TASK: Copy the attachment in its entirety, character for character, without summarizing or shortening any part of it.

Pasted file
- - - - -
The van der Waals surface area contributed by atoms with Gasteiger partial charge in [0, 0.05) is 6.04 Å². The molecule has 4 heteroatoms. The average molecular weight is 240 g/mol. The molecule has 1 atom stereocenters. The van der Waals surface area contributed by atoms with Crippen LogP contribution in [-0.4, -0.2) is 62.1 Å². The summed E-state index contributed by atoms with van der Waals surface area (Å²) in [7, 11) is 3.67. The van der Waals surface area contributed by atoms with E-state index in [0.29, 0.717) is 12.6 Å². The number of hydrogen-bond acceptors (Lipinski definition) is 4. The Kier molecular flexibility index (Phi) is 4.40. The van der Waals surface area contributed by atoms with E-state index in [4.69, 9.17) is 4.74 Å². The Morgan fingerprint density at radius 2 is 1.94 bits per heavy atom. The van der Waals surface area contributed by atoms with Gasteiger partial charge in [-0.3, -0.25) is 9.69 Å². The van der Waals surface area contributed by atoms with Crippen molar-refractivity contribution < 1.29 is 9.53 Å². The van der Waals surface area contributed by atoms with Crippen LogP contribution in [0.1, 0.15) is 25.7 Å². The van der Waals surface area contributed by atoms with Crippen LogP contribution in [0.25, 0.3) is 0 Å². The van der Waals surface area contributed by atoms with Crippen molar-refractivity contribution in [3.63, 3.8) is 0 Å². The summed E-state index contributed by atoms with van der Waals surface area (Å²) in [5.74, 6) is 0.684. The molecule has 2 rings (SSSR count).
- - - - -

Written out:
The van der Waals surface area contributed by atoms with Gasteiger partial charge in [0, 0.05) is 6.04 Å². The molecule has 4 heteroatoms. The average molecular weight is 240 g/mol. The molecule has 1 atom stereocenters. The van der Waals surface area contributed by atoms with Crippen LogP contribution in [-0.4, -0.2) is 62.1 Å². The summed E-state index contributed by atoms with van der Waals surface area (Å²) in [7, 11) is 3.67. The van der Waals surface area contributed by atoms with E-state index in [0.29, 0.717) is 12.6 Å². The number of hydrogen-bond acceptors (Lipinski definition) is 4. The Kier molecular flexibility index (Phi) is 4.40. The van der Waals surface area contributed by atoms with E-state index in [4.69, 9.17) is 4.74 Å². The Morgan fingerprint density at radius 2 is 1.94 bits per heavy atom. The van der Waals surface area contributed by atoms with Gasteiger partial charge in [-0.3, -0.25) is 9.69 Å². The van der Waals surface area contributed by atoms with Crippen molar-refractivity contribution < 1.29 is 9.53 Å². The van der Waals surface area contributed by atoms with Crippen LogP contribution in [0.1, 0.15) is 25.7 Å². The van der Waals surface area contributed by atoms with Crippen LogP contribution in [0.25, 0.3) is 0 Å². The van der Waals surface area contributed by atoms with Crippen molar-refractivity contribution in [3.63, 3.8) is 0 Å². The summed E-state index contributed by atoms with van der Waals surface area (Å²) in [5.74, 6) is 0.684. The molecule has 2 rings (SSSR count).